- Electric car charger manufacturer Wallbox has just opened a new factory in Barcelona.
- It currently produces 1,200 chargers per day and has the capacity to produce 750,000 per year.
- Insider got a look inside the new factory.
This is an edited, translated version of an article that originally appeared on April 23, 2022.
Wallbox, a Spanish startup that builds electric-car chargers, was listed on the New York Stock Exchange in 2021 after the company exceeded 400 shareholders and 1.1 million shares outstanding.
Wallbox has invested 9 million euros in a new factory in Barcelona, which opened on April 20. The company said it expects the site will employ more than 500 people.
The new factory will supply the European, South American, and Asian markets – except China, where the company already has a plant in Suzhou. The company is set to open another factory in Arlington, Texas, to supply the US and Canadian markets.
Wallbox gave Insider a tour of the new factory and its operations.
The factory is divided into three areas: validation, production, and logistics
Wallbox will have the capacity to produce more than 750,000 chargers a year, according to a company press release.
“The charger market is very volatile, so we have to be flexible,” David Padillo, the logistics manager, told Insider during the tour.
Each operator has a screen that shows them a step-by-step breakdown of the procedure on their part of the production line.
The production line is also equipped with cameras which detect whether the different-colored wires are properly assembled. An operator has to complete their part of the procedure in 46 seconds, before moving on to the next charger. It takes a total of eight minutes to assemble each charger.
Once the process is finished, operators place each charger in a box and a 23-page report on its assembly is generated and stored at the factory. This report is “the medical history of the charger, with the components it carries, the tightening torque, and the results of the electrical and connectivity tests. So if a user registers the charger and has a problem, we know everything,” one of the employees conducting the tour told Insider.
The Supernova public charger takes slightly longer to finish building due to its size and weight. Each charger weighs 551.2 pounds and takes approximately 22 minutes to build.
Manolito and Joselito
Manolito and Joselito are the names of the robotic arms in charge of two of the key tasks in the factory.
Manolito is in charge of etching circuit boards for the chargers: “He etches about 800 circuits per shift by himself; one person would be able to do 200,” said the employee running the tour.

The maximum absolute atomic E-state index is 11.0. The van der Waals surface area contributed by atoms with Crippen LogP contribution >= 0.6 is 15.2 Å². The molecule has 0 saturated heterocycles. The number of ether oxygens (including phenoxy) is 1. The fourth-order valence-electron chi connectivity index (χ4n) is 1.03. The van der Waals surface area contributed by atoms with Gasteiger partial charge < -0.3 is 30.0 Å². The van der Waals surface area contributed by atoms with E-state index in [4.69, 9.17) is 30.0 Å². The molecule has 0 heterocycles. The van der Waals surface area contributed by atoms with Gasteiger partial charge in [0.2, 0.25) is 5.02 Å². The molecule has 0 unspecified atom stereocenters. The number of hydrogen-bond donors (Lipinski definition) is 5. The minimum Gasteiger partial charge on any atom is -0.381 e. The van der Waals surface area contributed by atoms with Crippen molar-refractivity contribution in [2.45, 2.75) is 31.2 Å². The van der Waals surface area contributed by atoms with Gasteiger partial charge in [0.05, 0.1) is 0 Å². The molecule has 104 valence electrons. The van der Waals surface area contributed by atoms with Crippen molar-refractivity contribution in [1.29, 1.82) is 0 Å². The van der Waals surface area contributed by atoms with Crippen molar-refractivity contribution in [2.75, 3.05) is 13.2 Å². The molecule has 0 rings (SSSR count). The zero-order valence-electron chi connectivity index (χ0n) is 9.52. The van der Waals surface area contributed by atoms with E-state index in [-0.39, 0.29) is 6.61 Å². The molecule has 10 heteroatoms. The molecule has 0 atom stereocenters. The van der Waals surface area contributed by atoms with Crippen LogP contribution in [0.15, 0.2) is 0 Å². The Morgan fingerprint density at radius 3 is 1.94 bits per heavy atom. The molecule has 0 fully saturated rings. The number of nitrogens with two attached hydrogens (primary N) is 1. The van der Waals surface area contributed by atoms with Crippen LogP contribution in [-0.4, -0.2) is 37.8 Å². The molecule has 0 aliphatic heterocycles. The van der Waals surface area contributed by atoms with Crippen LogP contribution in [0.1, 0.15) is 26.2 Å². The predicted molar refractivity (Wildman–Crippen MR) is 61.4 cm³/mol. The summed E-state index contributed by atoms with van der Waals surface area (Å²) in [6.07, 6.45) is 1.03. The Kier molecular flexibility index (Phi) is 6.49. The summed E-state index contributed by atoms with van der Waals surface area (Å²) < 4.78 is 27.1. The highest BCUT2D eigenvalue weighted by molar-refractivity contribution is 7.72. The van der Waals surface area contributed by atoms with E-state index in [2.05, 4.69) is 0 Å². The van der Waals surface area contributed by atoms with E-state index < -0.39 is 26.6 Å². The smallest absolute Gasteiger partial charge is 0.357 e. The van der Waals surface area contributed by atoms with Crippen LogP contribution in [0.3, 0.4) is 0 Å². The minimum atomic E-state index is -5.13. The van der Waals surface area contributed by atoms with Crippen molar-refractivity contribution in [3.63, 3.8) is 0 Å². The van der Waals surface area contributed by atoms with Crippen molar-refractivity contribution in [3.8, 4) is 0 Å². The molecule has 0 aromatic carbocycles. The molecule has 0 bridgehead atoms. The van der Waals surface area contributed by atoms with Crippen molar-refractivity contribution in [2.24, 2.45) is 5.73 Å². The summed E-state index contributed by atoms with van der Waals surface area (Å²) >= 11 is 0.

Joselito is located at the end of the production chain.
Joselito checks that the chargers are connected properly by photographing the charger parts and comparing them with a standard model to identify possible errors.
Wallbox is also preparing to open an automated warehouse, capable of receiving items directly from the production line and storing around 43,000 chargers, Enric Asunción, the CEO of Wallbox, said.
When it’s operational, the warehouse will receive 360 chargers every hour. “They’ll arrive directly from the production line, untouched by humans,” said Padillo.
The goal for this warehouse is that it will be able to deliver chargers anywhere in the world within 72 hours, which Padillo said is one of the company’s key performance indicators.
A sustainable factory
When asked about the sustainability of the factory, Asunción’s face lit up.
He said that Wallbox aims to produce as little waste as possible by recycling and reusing materials. The company intends to install 4,500 square meters of solar panels that will supply 900 kilowatts of energy to the factory, which would account for between 30% and 60% of the energy required to make chargers, according to the company’s press release.
“The problem with the panels is that we’re not always going to be using the energy they produce. So we’ve put in a stationary battery that charges from this energy, and all our employees’ cars and a carsharing base are going to be charged with this,” Asunción told Insider.
“When there’s no solar power, those cars will dump the excess energy into the building.”
Wallbox uses Sirius software, an energy-management system, to integrate and manage all its energy sources.
“Sirius is designed to autonomously decide at any given moment which is the best source of energy — depending on the needs at that precise moment but also on the price of electricity,” the press release said.
Asunción estimated that the software would reduce the factory’s energy usage by around 20%. But he added the ultimate goal was that the factory becomes self-sufficient.